SEO in Business

SEO has remained an effective and important marketing strategy. As companies grow, they open up their businesses to a wider audience with “shareable content.”

But where does the monetization of that content take place? In the beginning it was simply part of the purchase-side-of-the-business-enterprise. This is still happening, but more and more companies are looking for ways to reduce their transaction costs by selling customer data, and there are also other opportunities, which can help with this, using services as an SEO company can help in this purpose.

A startup called Datawind announced at the recent Spark Summit that it has the solution for all of these problems. It wants to become a cloud-based company that doesn’t need servers to send people to websites. Instead, it’s looking to sell consumers’ personalized data to businesses.

That data includes search histories, web page views, e-commerce transactions, social media contacts, and more. It’s available for download to any company, whether it’s selling toothpaste, toys, or shoes.

Companies pay Datawind to rent out their data. When they sell that data they earn a revenue from it. This model can be understood as an open cloud for data (although it’s also cloud plus data which Datawind will allow its customers to do with additional pricing). Data to move the world, and free.

In an exciting new twist Datawind is considering a direct investment from Microsoft. In a recent blog post, the company said it is looking to secure the services of the Microsoft Azure platform, a new Microsoft cloud offering built on public cloud infrastructure and offering some of the same capabilities as the Microsoft Azure on-premises cloud.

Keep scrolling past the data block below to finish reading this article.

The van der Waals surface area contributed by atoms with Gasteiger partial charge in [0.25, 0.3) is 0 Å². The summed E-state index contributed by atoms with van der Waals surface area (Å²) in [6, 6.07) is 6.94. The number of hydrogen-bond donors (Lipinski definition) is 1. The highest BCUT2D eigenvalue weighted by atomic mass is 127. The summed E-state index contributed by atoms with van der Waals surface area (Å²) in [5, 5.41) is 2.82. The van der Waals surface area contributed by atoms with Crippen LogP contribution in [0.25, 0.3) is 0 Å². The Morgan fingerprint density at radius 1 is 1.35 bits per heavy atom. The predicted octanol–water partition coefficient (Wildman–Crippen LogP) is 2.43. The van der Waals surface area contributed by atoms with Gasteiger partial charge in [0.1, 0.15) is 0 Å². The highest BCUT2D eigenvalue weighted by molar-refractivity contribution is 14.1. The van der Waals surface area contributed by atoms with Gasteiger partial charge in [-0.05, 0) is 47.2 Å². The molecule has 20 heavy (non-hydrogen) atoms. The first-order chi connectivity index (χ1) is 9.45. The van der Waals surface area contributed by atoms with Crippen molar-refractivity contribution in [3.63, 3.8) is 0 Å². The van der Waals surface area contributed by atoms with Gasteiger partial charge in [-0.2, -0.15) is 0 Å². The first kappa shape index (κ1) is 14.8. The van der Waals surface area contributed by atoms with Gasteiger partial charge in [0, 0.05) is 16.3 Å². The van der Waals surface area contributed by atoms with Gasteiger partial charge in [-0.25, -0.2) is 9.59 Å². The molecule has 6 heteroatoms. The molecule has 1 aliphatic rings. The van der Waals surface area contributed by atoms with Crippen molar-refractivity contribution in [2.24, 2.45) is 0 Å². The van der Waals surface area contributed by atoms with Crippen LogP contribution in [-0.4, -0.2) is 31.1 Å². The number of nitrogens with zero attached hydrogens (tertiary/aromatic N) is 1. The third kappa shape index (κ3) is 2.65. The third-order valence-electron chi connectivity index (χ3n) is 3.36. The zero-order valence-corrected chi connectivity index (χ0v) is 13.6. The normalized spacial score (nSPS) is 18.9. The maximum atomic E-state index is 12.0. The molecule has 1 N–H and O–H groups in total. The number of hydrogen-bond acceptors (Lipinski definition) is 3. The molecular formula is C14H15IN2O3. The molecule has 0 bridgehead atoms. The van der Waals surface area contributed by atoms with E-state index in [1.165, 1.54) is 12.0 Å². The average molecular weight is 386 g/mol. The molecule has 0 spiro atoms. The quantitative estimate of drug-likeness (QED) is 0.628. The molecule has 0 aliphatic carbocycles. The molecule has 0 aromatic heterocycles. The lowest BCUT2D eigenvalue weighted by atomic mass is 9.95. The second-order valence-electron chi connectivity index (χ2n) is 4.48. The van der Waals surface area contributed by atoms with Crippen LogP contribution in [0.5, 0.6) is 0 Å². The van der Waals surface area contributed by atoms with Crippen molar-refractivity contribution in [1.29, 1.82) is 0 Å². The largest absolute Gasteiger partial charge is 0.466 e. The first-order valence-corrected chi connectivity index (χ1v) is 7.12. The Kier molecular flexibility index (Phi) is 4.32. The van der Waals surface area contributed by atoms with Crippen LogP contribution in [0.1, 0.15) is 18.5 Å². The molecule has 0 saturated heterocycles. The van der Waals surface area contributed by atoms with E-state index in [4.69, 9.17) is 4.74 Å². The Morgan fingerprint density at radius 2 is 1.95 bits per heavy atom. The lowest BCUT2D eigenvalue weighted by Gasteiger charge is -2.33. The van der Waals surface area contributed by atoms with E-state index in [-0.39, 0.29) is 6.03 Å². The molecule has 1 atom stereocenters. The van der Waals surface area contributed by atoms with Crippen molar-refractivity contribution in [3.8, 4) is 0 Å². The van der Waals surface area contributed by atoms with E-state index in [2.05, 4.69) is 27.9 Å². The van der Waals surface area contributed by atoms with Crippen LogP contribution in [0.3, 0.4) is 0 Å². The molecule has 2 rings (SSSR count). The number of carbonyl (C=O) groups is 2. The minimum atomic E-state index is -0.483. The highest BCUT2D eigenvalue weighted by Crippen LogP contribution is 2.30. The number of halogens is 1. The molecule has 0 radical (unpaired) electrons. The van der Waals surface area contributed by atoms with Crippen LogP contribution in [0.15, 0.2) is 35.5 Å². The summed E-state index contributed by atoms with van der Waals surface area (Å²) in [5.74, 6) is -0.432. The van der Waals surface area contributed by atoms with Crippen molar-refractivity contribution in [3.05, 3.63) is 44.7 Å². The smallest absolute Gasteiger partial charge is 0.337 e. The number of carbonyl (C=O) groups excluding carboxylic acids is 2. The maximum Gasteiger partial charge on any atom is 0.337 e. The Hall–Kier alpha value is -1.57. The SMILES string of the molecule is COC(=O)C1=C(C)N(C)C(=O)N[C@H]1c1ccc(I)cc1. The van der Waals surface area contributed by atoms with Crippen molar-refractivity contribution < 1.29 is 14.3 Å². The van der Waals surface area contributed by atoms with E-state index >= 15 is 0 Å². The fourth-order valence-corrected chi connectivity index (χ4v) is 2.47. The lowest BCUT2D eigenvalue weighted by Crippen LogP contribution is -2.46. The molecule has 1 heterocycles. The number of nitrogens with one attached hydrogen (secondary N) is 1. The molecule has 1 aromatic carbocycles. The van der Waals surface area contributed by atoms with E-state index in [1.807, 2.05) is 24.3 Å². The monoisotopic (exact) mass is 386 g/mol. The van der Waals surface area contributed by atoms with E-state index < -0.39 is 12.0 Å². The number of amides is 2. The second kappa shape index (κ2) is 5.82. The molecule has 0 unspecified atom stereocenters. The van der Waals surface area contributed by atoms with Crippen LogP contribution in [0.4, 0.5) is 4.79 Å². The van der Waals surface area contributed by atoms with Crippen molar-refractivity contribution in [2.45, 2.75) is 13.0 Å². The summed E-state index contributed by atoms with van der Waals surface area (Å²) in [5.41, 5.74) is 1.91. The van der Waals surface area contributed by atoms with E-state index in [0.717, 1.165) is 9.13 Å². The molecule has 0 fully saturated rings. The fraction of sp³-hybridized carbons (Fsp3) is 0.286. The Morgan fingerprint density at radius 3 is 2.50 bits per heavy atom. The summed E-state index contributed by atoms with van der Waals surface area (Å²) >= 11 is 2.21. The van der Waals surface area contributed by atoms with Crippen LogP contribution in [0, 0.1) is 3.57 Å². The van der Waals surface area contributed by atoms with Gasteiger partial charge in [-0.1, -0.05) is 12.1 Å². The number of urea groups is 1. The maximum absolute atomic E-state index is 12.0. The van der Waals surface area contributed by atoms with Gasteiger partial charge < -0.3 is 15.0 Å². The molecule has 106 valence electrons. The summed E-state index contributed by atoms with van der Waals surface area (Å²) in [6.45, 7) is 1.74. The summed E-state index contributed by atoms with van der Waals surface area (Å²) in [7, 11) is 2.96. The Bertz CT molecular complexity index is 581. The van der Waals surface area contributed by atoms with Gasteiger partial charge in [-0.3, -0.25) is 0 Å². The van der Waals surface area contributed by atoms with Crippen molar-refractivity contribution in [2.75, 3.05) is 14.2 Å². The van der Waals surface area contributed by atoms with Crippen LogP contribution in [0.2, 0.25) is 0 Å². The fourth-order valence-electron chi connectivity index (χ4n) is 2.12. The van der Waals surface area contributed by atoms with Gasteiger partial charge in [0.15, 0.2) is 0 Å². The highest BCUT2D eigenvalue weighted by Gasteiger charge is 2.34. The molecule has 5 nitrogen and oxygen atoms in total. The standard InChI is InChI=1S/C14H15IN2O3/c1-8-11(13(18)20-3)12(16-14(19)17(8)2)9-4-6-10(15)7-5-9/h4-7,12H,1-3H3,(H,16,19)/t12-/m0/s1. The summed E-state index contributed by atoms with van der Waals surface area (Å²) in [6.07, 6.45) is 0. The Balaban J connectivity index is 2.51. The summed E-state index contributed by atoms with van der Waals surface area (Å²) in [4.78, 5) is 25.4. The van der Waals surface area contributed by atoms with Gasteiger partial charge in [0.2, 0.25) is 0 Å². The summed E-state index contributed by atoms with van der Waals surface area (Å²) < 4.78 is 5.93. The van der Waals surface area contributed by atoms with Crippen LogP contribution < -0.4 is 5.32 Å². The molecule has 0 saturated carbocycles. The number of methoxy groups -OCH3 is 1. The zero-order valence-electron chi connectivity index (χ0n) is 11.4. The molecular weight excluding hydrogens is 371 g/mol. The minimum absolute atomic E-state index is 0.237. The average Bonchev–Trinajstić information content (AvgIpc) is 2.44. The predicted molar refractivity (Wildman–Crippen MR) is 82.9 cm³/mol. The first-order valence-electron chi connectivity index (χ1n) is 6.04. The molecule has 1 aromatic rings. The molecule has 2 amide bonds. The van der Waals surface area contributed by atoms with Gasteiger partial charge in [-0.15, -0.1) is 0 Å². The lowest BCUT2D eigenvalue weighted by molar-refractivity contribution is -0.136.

That could mean Datawind is looking to use Azure to move in the very services and software it would like to offer.

Microsoft’s official blog post about the partnership seems to support that idea:

“We’re excited about the opportunity to work with Datawind and look forward to working with them in the future.”

Toward the end of the blog post Microsoft writes:

“The Datawind partner initiative offers a key step toward making the existing data on Azure available to a broad set of customers and leveraging that data to meet their business needs.”

While not a silver bullet, this partnership does seem to be a signal that Microsoft is intent on competing with Salesforce on the big data front.

I’m not sure if that will work, and whether Datawind will have a profitable end market for that data, but it’s a promising development. We should soon be hearing more about Datawind’s offerings.

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